Closed-source considered harmful (was: JavaScript considered harmful)

Clark C . Evans cce at clarkevans.com
Sat Jan 12 15:50:44 CET 2002


IMHO, Closed source software is bad for one reason, it
lacks "competition for the change of software".   That is,
given significant investment in a chunk of software, the
user wants to "upgrade" not buy a competitor.   With closed
source software, the user is limited to one vision for 
their upgrade... there is no competition of ideas.   This
is also called the "freedom to fork".   The freedom to fork
doesn't usually cause forks to happen, it is the constant
thread of a fork that keeps the software responsive to it's 
user community.   

That the end user can read/learn from the source code is 
largely irrelevant.  It's a nice side effect.  The primary 
problem is economic.  Software replaces business processes 
and becomes inter-twined with a companies culture and is hard 
to separate for not only data conversion issues, but also 
integration with other systems and with humans (we call the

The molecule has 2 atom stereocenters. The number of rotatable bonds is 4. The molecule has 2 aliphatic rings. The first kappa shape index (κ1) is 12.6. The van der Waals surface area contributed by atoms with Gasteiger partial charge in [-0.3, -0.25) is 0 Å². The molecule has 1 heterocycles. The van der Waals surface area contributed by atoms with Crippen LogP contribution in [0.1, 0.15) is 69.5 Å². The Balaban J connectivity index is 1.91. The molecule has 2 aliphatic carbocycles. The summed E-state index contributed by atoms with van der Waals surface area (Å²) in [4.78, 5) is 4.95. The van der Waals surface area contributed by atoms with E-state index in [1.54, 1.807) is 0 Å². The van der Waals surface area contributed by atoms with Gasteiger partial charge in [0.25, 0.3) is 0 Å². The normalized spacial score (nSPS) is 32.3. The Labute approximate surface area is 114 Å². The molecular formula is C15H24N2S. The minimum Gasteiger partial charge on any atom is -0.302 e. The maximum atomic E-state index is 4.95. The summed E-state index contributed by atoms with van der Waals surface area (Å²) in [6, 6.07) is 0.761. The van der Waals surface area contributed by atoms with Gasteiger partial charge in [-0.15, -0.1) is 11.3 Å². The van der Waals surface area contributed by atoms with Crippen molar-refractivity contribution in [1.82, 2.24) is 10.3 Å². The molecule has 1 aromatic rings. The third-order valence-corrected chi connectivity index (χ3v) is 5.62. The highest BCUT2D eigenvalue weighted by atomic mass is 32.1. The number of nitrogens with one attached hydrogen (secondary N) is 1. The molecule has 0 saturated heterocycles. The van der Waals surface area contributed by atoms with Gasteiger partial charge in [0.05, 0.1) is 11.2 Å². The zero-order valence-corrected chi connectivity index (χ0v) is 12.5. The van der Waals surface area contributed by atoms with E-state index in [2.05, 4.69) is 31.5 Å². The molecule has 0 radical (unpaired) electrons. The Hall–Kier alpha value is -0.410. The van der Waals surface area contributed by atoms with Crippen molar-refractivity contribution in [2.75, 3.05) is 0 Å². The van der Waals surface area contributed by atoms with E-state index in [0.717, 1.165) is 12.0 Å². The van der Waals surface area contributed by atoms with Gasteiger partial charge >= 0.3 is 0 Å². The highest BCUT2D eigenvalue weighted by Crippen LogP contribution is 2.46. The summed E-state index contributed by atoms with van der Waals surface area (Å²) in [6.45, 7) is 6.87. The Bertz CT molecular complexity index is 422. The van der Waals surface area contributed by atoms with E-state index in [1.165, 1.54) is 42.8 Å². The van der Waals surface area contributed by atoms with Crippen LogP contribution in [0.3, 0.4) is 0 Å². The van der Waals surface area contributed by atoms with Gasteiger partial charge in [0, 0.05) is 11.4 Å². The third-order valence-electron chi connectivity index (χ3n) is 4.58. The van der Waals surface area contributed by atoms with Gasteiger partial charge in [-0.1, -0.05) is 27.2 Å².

latter re-training).  This lock-in is huge.  Thus, you can't 
ask a customer to simply switch products.  This is an abuse 
of the foundations of copyright's justification in the 
constitution (since it limits innovation).  The only real goal 
is to have competition for the upgrade...  and competion of 
this sort doesn't happen with closed-source software.

Therefore, all said and done, closed software is bad beacuse 
after the initial purchase decision (in which there is vigorous
competition), closed software leads to non-competitive markets.
And non-competitive markets is the antithisis of our economic 
philosophy as described by Adam Smith.

Kind Regards,

Clark Evans

P.S.  Open source is not the only way to have "competition for 
upgrades".   Open source mixes free beer (gratis) with freedom 
(libre).  With a properly designed copyright mechanism, one
could have the latter without requiring the former.   See 
DistributedCopyright.Org for more details.




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